Another service banks provide is loans—and that’s something Colorado’s marijuana industry desperately needs. Because Colorado imposes residency requirements, background checks, and other limitations on marijuana licensure, pot shops can’t easily raise capital the way other startup businesses usually can—by selling a part of the business in exchange for ready capital. This has led to some novel solutions, such High Times’ recently announced private-equity fund to help cannabis businesses that can’t get business loans.
But marijuana businesses shouldn’t be expecting loans from banks anytime soon. Even if banks weren’t worried about possible money laundering charges, there’s the problem of what they could accept as collateral for a loan. They aren’t likely to take a marijuana business’s tangible property like vehicles or buildings, since that’s all subject to forfeiture if the feds change their minds and start enforcing federal drug laws. Nor, of course, could they accept the business’s inventory (i.e., the pot), or take over the running of the business themselves. A Wells Fargo–run Grateful Meds? Unlikely.
Then there’s the other financial conundrum facing marijuana stores: what to do about credit cards. Historically, credit card companies have been as wary of pot as banks, fearing that any financial transaction with those violating federal law could be seen by prosecutors as engaging in money laundering. Lately, however, some major operators have been fudging the rules. Earlier this month, Visa issued a statement noting, “Given the federal government's position and recognizing this is an evolving legal matter with different standards applicable in different states, our local merchant acquirers [i.e., banks] are best suited to make any determination about potential illegality.” That’s why some Colorado banks are working with pot shops to allow them to take plastic—but doing so requires some questionable financial footwork, such as either processing the card transactions as if they were ATM withdrawals, or possibly even relabeling the transaction so it doesn’t appear to be a marijuana purchase. As Ean Seeb, co-founder of the Denver Relief marijuana consulting company, puts it, “There are people who have credit card services in this industry, but for those who do, somebody somewhere is lying to someone else, and that someone is violating the law.” However companies are getting credit cards to work, the arrangement appears untenable.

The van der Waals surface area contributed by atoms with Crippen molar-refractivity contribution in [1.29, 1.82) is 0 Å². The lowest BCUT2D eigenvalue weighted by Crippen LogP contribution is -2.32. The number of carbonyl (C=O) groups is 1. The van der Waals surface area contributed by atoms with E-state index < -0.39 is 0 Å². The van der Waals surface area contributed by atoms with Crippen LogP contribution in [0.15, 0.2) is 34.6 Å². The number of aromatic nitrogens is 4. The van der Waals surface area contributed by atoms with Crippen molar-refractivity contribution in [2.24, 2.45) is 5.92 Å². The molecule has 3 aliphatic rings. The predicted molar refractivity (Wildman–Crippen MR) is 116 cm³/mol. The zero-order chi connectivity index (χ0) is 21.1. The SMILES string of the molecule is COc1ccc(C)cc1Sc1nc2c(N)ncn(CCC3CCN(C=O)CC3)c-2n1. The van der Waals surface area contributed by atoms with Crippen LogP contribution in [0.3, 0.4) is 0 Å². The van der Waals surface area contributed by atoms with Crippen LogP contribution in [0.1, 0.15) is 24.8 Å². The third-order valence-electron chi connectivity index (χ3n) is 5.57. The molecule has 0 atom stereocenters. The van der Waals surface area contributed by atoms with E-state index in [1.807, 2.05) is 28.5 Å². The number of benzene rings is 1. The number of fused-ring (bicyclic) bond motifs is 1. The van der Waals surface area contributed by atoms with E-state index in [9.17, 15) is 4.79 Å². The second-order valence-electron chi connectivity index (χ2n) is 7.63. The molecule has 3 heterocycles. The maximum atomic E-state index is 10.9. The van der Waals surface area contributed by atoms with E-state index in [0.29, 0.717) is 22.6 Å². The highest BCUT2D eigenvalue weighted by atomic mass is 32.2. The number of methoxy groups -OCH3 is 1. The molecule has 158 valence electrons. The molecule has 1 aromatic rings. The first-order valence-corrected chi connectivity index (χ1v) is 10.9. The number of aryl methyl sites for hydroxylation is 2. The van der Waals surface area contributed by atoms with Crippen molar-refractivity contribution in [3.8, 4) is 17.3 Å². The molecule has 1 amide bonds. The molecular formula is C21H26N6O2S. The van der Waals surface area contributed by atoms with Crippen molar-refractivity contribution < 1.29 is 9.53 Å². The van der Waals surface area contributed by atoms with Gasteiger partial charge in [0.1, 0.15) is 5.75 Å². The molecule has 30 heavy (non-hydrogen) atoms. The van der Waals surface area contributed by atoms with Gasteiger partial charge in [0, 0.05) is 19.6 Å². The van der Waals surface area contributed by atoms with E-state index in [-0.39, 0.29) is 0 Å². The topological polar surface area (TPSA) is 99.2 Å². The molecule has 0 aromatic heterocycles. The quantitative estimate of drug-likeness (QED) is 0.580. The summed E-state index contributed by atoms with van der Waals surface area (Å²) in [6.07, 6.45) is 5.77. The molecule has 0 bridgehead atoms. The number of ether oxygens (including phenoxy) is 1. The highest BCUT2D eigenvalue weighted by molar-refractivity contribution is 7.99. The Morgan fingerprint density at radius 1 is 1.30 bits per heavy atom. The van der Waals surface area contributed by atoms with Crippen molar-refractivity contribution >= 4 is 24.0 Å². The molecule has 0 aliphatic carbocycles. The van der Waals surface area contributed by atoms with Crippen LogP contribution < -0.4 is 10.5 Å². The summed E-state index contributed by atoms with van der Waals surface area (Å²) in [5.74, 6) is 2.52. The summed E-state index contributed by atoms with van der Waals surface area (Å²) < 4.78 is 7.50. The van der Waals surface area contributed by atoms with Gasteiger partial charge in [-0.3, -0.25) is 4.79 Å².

That’s why some people in the marijuana business are dreaming up alternatives to traditional banking services, both to help the industry and to take financial advantage of the void left by banks and credit cards. Some of these concepts involve new technologies, such as point-of-sale “cashless ATM” debit machines that deduct payments (plus a surcharge) from customers’ ATM cards, and payment devices that secure cash in a lockbox as soon as it leaves the customers’ hands. Then there’s the idea floated by some legislators and marijuana stakeholders of creating a state-owned, marijuana-focused bank with no connection to the federal financial system, an undertaking that would be exceedingly difficult (it couldn’t issue debit or credit cards, couldn’t accept checks or funds from other banks, and wouldn’t be insured by the Federal Deposit Insurance Corporation), plus might not even be legal, since many state constitutions appear to preclude state-owned banks.
All of these options are at best stop-gap measures, temporary fixes until the government gets around to solving the real problem—amending the Controlled Substances Act, and possibly other federal statutes such as the USA Patriot Act and the Bank Secrecy Act, to allow for marijuana-related financial transactions. Because, as a recent, little-known Arizona court case called Hammer v. Today’s Health Care II made clear, when it comes to dollars and cents, there’s no getting around the federal criminality of pot. In August 2010, two Arizonans lent $500,000 to a Nevada-based corporation called Today’s Health Care II, or THC, to operate a medical marijuana dispensary and grow center in Colorado. Court documents indicate that THC stopped making payments on the loan and defaulted in March 2011—which led the Arizonans to sue in Arizona state court for the enforcement of the contract. The judge in the case, however, dismissed the suit, buying THC’s argument that the contract was unenforceable because it was entered into for criminal purposes. That’s right: THC successfully argued that it did not have to pay back its loan because it was engaged in a violation of federal law.
While the case was a win for THC, it’s a disaster for the cannabis industry in general. We are a country built on contracts. Banking arrangements are built on contracts, loans are built on contracts, financial transactions are built on contracts. If all these marijuana-related contracts are unenforceable, the economic foundations of Colorado’s fledgling marijuana economy could be on shaky ground.
Next up: So far, everything’s gone relatively smoothly for Colorado’s legal marijuana experiment. But is it all clear sailing ahead? We look at how this could all still go terribly, terribly wrong.